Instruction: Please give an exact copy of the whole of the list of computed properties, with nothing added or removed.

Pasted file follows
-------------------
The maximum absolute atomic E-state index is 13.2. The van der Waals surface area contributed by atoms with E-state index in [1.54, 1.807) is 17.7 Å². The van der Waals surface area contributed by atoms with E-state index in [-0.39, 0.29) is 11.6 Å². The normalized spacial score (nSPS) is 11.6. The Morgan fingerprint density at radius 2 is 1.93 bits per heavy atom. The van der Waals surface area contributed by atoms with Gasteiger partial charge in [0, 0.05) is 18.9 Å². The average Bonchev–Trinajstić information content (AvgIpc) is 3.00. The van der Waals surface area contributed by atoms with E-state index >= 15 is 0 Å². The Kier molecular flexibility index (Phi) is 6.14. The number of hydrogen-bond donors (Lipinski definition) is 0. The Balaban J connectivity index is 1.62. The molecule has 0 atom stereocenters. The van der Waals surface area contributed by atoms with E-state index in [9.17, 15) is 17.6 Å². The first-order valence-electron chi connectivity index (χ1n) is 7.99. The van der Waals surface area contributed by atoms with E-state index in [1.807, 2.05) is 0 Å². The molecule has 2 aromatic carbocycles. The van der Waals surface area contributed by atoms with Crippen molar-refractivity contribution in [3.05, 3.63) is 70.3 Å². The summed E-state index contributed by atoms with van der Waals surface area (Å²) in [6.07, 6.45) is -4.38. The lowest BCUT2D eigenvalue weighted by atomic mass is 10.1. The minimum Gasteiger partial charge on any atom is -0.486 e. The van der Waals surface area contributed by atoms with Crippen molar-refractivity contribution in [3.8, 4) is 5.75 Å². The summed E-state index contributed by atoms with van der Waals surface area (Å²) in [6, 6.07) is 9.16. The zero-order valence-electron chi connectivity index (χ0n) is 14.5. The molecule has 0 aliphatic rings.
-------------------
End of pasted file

The maximum absolute atomic E-state index is 13.2. The van der Waals surface area contributed by atoms with E-state index in [1.54, 1.807) is 17.7 Å². The van der Waals surface area contributed by atoms with E-state index in [-0.39, 0.29) is 11.6 Å². The normalized spacial score (nSPS) is 11.6. The Morgan fingerprint density at radius 2 is 1.93 bits per heavy atom. The van der Waals surface area contributed by atoms with Gasteiger partial charge in [0, 0.05) is 18.9 Å². The average Bonchev–Trinajstić information content (AvgIpc) is 3.00. The van der Waals surface area contributed by atoms with E-state index >= 15 is 0 Å². The Kier molecular flexibility index (Phi) is 6.14. The number of hydrogen-bond donors (Lipinski definition) is 0. The Balaban J connectivity index is 1.62. The molecule has 0 atom stereocenters. The van der Waals surface area contributed by atoms with E-state index in [9.17, 15) is 17.6 Å². The first-order valence-electron chi connectivity index (χ1n) is 7.99. The van der Waals surface area contributed by atoms with E-state index in [1.807, 2.05) is 0 Å². The molecule has 2 aromatic carbocycles. The van der Waals surface area contributed by atoms with Crippen molar-refractivity contribution in [3.05, 3.63) is 70.3 Å². The summed E-state index contributed by atoms with van der Waals surface area (Å²) in [6.07, 6.45) is -4.38. The lowest BCUT2D eigenvalue weighted by atomic mass is 10.1. The minimum Gasteiger partial charge on any atom is -0.486 e. The van der Waals surface area contributed by atoms with Crippen molar-refractivity contribution in [3.8, 4) is 5.75 Å². The summed E-state index contributed by atoms with van der Waals surface area (Å²) in [6, 6.07) is 9.16. The zero-order valence-electron chi connectivity index (χ0n) is 14.5. The molecule has 0 aliphatic rings.